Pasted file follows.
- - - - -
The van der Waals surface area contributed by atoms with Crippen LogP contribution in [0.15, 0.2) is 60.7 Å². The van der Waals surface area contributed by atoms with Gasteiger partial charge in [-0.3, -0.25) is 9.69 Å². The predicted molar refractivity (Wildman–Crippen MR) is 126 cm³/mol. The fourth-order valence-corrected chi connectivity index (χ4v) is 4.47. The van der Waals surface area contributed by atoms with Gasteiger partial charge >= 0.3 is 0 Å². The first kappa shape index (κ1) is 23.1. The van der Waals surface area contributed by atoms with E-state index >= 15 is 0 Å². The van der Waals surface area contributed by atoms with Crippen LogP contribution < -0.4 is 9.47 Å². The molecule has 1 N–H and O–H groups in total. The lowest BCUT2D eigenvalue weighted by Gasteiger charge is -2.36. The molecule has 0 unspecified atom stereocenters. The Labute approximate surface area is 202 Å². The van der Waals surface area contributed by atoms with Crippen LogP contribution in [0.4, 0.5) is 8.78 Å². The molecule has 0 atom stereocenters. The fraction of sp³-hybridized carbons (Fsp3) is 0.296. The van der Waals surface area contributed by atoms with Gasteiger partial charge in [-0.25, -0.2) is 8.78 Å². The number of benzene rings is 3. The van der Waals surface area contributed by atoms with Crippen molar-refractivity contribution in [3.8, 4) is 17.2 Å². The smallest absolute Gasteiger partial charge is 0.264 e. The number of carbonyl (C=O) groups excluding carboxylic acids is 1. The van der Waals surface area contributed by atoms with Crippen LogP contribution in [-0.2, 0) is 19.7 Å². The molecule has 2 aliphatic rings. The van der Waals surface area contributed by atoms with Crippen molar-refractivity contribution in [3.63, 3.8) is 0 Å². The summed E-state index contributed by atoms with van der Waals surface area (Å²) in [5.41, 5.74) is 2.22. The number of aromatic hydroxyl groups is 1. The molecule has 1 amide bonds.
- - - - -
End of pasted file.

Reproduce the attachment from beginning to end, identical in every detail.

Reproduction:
The van der Waals surface area contributed by atoms with Crippen LogP contribution in [0.15, 0.2) is 60.7 Å². The van der Waals surface area contributed by atoms with Gasteiger partial charge in [-0.3, -0.25) is 9.69 Å². The predicted molar refractivity (Wildman–Crippen MR) is 126 cm³/mol. The fourth-order valence-corrected chi connectivity index (χ4v) is 4.47. The van der Waals surface area contributed by atoms with Gasteiger partial charge >= 0.3 is 0 Å². The first kappa shape index (κ1) is 23.1. The van der Waals surface area contributed by atoms with E-state index >= 15 is 0 Å². The van der Waals surface area contributed by atoms with Crippen LogP contribution < -0.4 is 9.47 Å². The molecule has 1 N–H and O–H groups in total. The lowest BCUT2D eigenvalue weighted by Gasteiger charge is -2.36. The molecule has 0 unspecified atom stereocenters. The Labute approximate surface area is 202 Å². The van der Waals surface area contributed by atoms with Crippen LogP contribution in [0.4, 0.5) is 8.78 Å². The molecule has 0 atom stereocenters. The fraction of sp³-hybridized carbons (Fsp3) is 0.296. The van der Waals surface area contributed by atoms with Gasteiger partial charge in [-0.25, -0.2) is 8.78 Å². The number of benzene rings is 3. The van der Waals surface area contributed by atoms with Crippen molar-refractivity contribution in [3.8, 4) is 17.2 Å². The smallest absolute Gasteiger partial charge is 0.264 e. The number of carbonyl (C=O) groups excluding carboxylic acids is 1. The van der Waals surface area contributed by atoms with Crippen LogP contribution in [-0.2, 0) is 19.7 Å². The molecule has 2 aliphatic rings. The van der Waals surface area contributed by atoms with Crippen molar-refractivity contribution in [3.63, 3.8) is 0 Å². The summed E-state index contributed by atoms with van der Waals surface area (Å²) in [5.41, 5.74) is 2.22. The number of aromatic hydroxyl groups is 1. The molecule has 1 amide bonds.